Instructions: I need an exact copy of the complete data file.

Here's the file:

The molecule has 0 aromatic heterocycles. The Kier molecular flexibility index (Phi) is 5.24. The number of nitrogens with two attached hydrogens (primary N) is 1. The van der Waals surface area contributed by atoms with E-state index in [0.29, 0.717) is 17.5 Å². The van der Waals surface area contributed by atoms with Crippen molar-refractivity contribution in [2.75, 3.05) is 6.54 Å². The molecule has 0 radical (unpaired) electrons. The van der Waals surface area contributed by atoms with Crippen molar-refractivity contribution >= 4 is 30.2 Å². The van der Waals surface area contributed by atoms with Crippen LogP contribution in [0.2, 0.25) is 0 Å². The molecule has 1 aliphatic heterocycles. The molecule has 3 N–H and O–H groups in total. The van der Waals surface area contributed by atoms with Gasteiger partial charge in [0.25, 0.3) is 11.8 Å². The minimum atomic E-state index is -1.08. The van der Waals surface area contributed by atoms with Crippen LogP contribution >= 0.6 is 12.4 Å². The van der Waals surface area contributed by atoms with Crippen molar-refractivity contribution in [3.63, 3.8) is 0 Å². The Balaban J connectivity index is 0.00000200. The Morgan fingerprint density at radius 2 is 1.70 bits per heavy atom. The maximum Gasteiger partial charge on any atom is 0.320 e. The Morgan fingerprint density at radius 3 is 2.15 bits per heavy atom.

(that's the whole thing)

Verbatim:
The molecule has 0 aromatic heterocycles. The Kier molecular flexibility index (Phi) is 5.24. The number of nitrogens with two attached hydrogens (primary N) is 1. The van der Waals surface area contributed by atoms with E-state index in [0.29, 0.717) is 17.5 Å². The van der Waals surface area contributed by atoms with Crippen molar-refractivity contribution in [2.75, 3.05) is 6.54 Å². The molecule has 0 radical (unpaired) electrons. The van der Waals surface area contributed by atoms with Crippen molar-refractivity contribution >= 4 is 30.2 Å². The van der Waals surface area contributed by atoms with Crippen LogP contribution in [0.2, 0.25) is 0 Å². The molecule has 1 aliphatic heterocycles. The molecule has 3 N–H and O–H groups in total. The van der Waals surface area contributed by atoms with Gasteiger partial charge in [0.25, 0.3) is 11.8 Å². The minimum atomic E-state index is -1.08. The van der Waals surface area contributed by atoms with Crippen LogP contribution >= 0.6 is 12.4 Å². The van der Waals surface area contributed by atoms with Crippen molar-refractivity contribution in [3.63, 3.8) is 0 Å². The Balaban J connectivity index is 0.00000200. The Morgan fingerprint density at radius 2 is 1.70 bits per heavy atom. The maximum Gasteiger partial charge on any atom is 0.320 e. The Morgan fingerprint density at radius 3 is 2.15 bits per heavy atom.